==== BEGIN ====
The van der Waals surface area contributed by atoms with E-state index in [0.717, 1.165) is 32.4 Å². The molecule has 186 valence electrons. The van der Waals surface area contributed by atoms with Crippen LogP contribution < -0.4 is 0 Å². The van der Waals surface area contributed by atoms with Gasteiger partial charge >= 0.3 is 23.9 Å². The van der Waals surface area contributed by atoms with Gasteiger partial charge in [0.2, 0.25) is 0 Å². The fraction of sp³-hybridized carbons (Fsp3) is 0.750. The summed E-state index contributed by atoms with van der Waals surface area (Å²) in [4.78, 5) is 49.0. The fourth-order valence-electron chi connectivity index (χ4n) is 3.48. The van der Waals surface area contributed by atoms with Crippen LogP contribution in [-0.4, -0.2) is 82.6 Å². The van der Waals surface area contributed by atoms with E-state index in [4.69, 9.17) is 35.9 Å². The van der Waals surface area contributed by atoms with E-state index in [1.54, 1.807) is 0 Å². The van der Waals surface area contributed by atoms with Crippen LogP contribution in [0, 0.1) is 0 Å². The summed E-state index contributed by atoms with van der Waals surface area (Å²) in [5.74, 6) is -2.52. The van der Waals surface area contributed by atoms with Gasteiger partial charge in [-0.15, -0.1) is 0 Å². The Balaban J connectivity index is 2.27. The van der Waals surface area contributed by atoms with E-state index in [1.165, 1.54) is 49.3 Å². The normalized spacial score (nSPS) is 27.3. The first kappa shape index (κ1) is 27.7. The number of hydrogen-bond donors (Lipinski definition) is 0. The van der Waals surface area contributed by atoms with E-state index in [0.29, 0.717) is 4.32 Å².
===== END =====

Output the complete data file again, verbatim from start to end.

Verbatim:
The van der Waals surface area contributed by atoms with E-state index in [0.717, 1.165) is 32.4 Å². The molecule has 186 valence electrons. The van der Waals surface area contributed by atoms with Crippen LogP contribution < -0.4 is 0 Å². The van der Waals surface area contributed by atoms with Gasteiger partial charge >= 0.3 is 23.9 Å². The van der Waals surface area contributed by atoms with Gasteiger partial charge in [0.2, 0.25) is 0 Å². The fraction of sp³-hybridized carbons (Fsp3) is 0.750. The summed E-state index contributed by atoms with van der Waals surface area (Å²) in [4.78, 5) is 49.0. The fourth-order valence-electron chi connectivity index (χ4n) is 3.48. The van der Waals surface area contributed by atoms with Crippen LogP contribution in [-0.4, -0.2) is 82.6 Å². The van der Waals surface area contributed by atoms with E-state index in [4.69, 9.17) is 35.9 Å². The van der Waals surface area contributed by atoms with E-state index in [1.54, 1.807) is 0 Å². The van der Waals surface area contributed by atoms with Crippen LogP contribution in [0, 0.1) is 0 Å². The summed E-state index contributed by atoms with van der Waals surface area (Å²) in [5.74, 6) is -2.52. The van der Waals surface area contributed by atoms with Gasteiger partial charge in [-0.15, -0.1) is 0 Å². The Balaban J connectivity index is 2.27. The van der Waals surface area contributed by atoms with E-state index in [1.165, 1.54) is 49.3 Å². The normalized spacial score (nSPS) is 27.3. The first kappa shape index (κ1) is 27.7. The number of hydrogen-bond donors (Lipinski definition) is 0. The van der Waals surface area contributed by atoms with E-state index in [0.29, 0.717) is 4.32 Å².